Another blog that is in my professional toolkit is School Library Monthly. Put together by an experienced and talented group of school library professionals, the posts are manageable, yet thought provoking. I especially enjoyed the recent Online Dating, the Tempered Radical, and Us discussing the role of library media in schools and the complex interaction between librarian and teacher that can so often go awry.
I work in a school of experienced high school teachers where, quite frankly, they don't want me teaching their classes for them. I can't do it better or even as well, and we all know that. What they want is for me to fill in the blanks, compensate for their weaknesses, and help with thorny assessment, technology, and information problems without undermining them. In return, I expect some professional respect from them. Of course, the balance of expectation and roles in your school is almost certainly different, but to be effective, you have to honestly evaluate what that balance is, whether or not the balance should shift for the improvement of student education, and how you can make that happen without killing yourself (or others) in the process.
I'm also wondering whether there is a very real movement to replace librarians with literacy coaches. The shrinking pot of resources is going to be spent somewhere. I used to think that the gold was going to technology, and a tremendous amount of money is being spent there, but I think that expenditure is almost taken for granted right now. While working through the MTSS process in our district this year--an amazing and professionally rewarding experience that I would not trade for the world--I'm wondering if in agonizing over where to put the resources where they will best impact student learning, the librarian might well find herself the expendable one. Joyce Valenza Ph.D develops that idea more in her slightly overwrought post on her School Library Journal blog. As usual, she says the disconnect between libraries and funding is our fault for making an ineffective case, but I am not sure that is true. The same forces that put librarians in schools in the 50s and 60s have shifted their attention in a new direction and there may not be a thing we can do about it.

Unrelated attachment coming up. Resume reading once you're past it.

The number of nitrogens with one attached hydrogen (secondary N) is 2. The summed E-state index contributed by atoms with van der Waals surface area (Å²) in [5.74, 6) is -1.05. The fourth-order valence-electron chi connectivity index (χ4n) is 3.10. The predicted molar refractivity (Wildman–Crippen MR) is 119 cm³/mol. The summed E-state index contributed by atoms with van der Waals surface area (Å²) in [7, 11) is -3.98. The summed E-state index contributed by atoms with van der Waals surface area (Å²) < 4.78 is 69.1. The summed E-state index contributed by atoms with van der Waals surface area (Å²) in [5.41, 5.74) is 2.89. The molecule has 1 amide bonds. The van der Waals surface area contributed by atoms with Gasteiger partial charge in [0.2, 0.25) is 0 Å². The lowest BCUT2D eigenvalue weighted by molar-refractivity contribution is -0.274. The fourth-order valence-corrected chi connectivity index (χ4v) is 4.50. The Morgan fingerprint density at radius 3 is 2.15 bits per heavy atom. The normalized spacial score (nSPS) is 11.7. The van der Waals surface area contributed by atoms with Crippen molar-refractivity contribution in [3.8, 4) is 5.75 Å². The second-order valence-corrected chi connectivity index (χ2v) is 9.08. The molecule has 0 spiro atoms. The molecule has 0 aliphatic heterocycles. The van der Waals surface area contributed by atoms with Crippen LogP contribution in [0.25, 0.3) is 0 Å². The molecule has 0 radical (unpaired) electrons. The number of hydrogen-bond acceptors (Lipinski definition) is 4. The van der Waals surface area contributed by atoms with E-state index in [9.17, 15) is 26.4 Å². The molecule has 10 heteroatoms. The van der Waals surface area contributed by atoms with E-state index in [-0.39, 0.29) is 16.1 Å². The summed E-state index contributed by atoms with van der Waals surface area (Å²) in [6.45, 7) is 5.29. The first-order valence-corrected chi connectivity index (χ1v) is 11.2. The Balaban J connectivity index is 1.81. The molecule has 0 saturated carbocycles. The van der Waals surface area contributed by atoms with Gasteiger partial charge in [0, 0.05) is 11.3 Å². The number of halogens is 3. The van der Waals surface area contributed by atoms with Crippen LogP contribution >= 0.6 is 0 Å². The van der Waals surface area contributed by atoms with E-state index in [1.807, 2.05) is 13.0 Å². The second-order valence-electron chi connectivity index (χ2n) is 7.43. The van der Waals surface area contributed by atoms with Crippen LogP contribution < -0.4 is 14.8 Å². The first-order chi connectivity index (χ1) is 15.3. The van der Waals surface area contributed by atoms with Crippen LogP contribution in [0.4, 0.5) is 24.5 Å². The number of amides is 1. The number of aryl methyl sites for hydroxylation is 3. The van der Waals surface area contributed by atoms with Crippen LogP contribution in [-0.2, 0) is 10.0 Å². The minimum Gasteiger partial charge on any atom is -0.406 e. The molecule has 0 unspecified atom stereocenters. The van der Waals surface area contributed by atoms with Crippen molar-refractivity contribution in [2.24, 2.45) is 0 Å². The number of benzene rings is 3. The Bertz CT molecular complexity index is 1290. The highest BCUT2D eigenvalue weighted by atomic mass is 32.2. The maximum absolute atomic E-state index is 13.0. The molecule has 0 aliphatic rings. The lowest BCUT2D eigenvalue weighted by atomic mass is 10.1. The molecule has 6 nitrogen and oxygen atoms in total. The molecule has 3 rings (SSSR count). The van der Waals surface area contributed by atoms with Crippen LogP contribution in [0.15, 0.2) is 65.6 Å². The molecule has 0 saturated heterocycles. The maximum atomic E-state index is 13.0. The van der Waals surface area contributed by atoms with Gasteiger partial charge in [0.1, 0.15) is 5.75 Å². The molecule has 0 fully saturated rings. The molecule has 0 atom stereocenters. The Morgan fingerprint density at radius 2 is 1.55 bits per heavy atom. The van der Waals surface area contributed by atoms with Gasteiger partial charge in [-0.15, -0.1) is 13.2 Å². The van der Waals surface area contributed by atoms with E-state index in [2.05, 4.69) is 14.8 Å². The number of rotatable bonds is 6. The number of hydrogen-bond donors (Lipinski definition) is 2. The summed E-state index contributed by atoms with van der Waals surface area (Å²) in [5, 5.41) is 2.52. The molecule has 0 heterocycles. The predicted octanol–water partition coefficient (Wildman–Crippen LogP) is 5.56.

The only thing I know for sure is that if the Powers That Be are effective in dismantling school libraries, there will be a movement within ten years to rebuild them with qualified personnel. The vacuum the loss of the school librarian will create will be profound and possibly irreparable.